The Holy Grail of Mail-to-PDF Conversion

The Holy Grail of Mail-to-PDF Conversion

Perhaps the title of this post is overblown, but I’ve long wanted to be able to automatically create PDFs from email messages and although I’ve searched high and low the solution has eluded me—until now.

OS X applications can create a PDF from a document when they’re printed, and Mail is no exception: simply choose File > Print when a message is selected and then choose Save as PDF… from the PDF menu in the lower right corner of the Print sheet.

Print to PDF

But how do you automate this? Mail rules don’t have a “Print Message” action and printing isn’t scriptable in Mail. Although it’s possible to use AppleScript to extract the text from a message and then use a shell script to print using TextEdit as an intermediary, this doesn’t work for HTML messages. My goal was to create a PDF of the message exactly as it looks in Mail: text, formatting, images, and all.

While I was discussing DEVONthink’s inability to display archived email exactly as received, a DEVONtechnologies forum member pointed me to Email Archiver [Mac App Store, $20]. The app isn’t new, having been released in October 2010, but this was the first I’d heard of it.

Email Archiver creates a PDF for each of your email messages; you give it a list of folders to watch or drag one or more messages to the app and the PDFs are created in a destination folder of your choice. Attachments are copied to a folder with the same name as the PDF and all are organized in the same manner as your Mail folders, with the original messages and attachments left in place.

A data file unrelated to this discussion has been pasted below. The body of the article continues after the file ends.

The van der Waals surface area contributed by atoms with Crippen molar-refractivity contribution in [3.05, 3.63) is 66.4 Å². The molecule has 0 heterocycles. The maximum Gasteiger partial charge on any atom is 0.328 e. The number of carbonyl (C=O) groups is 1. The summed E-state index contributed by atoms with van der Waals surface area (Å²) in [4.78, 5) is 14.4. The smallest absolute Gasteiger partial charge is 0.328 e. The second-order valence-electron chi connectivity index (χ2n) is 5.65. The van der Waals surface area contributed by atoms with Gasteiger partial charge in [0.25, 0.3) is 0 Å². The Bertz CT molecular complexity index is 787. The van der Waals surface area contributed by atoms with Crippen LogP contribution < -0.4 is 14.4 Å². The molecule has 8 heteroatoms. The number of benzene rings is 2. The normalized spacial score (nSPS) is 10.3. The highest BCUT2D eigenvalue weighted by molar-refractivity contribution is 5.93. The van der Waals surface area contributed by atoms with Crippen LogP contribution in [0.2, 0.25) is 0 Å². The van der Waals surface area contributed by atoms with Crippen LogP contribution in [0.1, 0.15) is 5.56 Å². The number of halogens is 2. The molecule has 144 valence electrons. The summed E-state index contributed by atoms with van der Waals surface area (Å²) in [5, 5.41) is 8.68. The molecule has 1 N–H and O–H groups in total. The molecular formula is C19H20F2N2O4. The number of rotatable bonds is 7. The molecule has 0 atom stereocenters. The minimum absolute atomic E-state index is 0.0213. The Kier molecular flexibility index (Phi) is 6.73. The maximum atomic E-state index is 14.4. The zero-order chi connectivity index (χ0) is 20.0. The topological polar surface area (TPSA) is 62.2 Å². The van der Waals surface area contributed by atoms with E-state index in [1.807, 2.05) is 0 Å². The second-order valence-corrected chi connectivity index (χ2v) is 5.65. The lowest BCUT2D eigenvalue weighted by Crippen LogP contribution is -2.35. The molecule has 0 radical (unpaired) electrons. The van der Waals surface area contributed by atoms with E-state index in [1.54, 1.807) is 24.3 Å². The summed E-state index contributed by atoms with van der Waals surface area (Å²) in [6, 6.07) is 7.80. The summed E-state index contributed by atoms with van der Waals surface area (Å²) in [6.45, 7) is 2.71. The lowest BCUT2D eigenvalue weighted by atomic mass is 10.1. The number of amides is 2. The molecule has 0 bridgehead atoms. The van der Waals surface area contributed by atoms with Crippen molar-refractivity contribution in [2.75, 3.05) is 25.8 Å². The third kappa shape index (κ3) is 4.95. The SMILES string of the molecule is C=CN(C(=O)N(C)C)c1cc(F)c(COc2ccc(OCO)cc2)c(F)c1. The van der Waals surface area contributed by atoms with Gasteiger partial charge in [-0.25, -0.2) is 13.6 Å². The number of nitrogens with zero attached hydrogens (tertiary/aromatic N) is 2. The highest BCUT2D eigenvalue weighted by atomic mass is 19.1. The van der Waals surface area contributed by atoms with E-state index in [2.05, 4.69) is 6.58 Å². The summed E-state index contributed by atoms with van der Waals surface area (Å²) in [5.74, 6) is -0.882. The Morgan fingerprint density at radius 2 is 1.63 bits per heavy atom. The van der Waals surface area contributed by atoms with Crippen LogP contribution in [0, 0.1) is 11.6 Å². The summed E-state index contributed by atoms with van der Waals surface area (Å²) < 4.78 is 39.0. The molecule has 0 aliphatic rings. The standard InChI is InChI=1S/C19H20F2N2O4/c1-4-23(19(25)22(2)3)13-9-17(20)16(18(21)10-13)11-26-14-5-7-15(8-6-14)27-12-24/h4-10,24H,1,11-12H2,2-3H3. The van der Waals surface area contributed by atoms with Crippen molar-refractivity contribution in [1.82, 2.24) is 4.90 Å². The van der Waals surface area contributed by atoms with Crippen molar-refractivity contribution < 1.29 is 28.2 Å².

My only complaint with the app is that once I launched it and chose a destination, Email Archiver immediately began scanning my Mail folders (at ~/Library/Mail)—not at all what I wanted it to do and not what you would expect since the Start archiving emails on launch preference was disabled by default. If you plan on archiving only some of your email messages (as I do), you’ll want to immediately click the Stop button in the main window, then open the preferences and change the source folders.

Additional options exist to exclude specific folders; archive only while your Mac is idle; and use Windows-compatible file names. File names are a combination of the date and time of the message and the subject; that last preference eliminates characters that Windows doesn’t allow for files.

Email Archiver adds the message headers to the PDF (in a very tiny font) and your PDFs are fully searchable using Spotlight (the app also includes a search feature).

Since I only want to convert specific messages, a couple more steps are necessary to automate this process.

First, created a new, On My Mac mailbox called “Archive to PDF” and specified this folder as a source folder in Email Archiver. Then I created a Mail rule to move specific messages to the folder.

Email Archiver Mail Rule

When Email Archiver is running any new messages added to the “Archive to PDF” folder will now be converted to PDF. I’ll be playing with the workflow and figure out how to streamline the organization (perhaps move the PDFs into DEVONthink) and delete the original messages; if you’ve got some suggestions, feel free to hit me up on Twitter.

Update: I’m somewhat miffed that, after having purchased the Mac App Store version on faith, I found that Email Archiver has a trial version and can be purchased outside the MAS. I didn’t know this at the start, because the developer’s website has only the MAS link. The app is also sold through Ironic Software, another company owned by the developer, but it didn’t show up there until October 2012—shortly after I last perused the site. (Ironic sells it as Email Archiver PRO, but the version number is the same as the MAS version.) And there’s yet another website for the app which gives instructions for using the app with Outlook 2011 for Mac. However, the app isn’t in MacUpdate.com, where one might expect to find it. Confusing.